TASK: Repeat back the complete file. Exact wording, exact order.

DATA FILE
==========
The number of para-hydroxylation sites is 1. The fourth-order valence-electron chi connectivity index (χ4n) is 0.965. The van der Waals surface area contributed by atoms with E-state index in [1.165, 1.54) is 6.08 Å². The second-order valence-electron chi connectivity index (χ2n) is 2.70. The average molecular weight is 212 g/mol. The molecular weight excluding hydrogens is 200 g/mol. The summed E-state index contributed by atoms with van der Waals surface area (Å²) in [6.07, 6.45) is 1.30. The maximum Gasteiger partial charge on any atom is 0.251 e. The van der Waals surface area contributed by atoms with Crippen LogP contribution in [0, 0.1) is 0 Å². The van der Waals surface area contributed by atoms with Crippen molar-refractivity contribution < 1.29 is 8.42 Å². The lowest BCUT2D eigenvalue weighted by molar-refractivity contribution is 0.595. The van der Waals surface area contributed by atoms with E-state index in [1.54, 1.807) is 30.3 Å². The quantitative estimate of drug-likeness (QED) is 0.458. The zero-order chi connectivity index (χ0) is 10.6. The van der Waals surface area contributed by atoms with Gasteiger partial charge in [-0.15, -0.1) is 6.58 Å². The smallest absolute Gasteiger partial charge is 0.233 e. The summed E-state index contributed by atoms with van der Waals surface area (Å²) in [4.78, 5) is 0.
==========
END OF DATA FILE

The number of para-hydroxylation sites is 1. The fourth-order valence-electron chi connectivity index (χ4n) is 0.965. The van der Waals surface area contributed by atoms with E-state index in [1.165, 1.54) is 6.08 Å². The second-order valence-electron chi connectivity index (χ2n) is 2.70. The average molecular weight is 212 g/mol. The molecular weight excluding hydrogens is 200 g/mol. The summed E-state index contributed by atoms with van der Waals surface area (Å²) in [6.07, 6.45) is 1.30. The maximum Gasteiger partial charge on any atom is 0.251 e. The van der Waals surface area contributed by atoms with Crippen LogP contribution in [0, 0.1) is 0 Å². The van der Waals surface area contributed by atoms with Crippen molar-refractivity contribution < 1.29 is 8.42 Å². The lowest BCUT2D eigenvalue weighted by molar-refractivity contribution is 0.595. The van der Waals surface area contributed by atoms with E-state index in [1.54, 1.807) is 30.3 Å². The quantitative estimate of drug-likeness (QED) is 0.458. The zero-order chi connectivity index (χ0) is 10.6. The van der Waals surface area contributed by atoms with Gasteiger partial charge in [-0.15, -0.1) is 6.58 Å². The smallest absolute Gasteiger partial charge is 0.233 e. The summed E-state index contributed by atoms with van der Waals surface area (Å²) in [4.78, 5) is 0.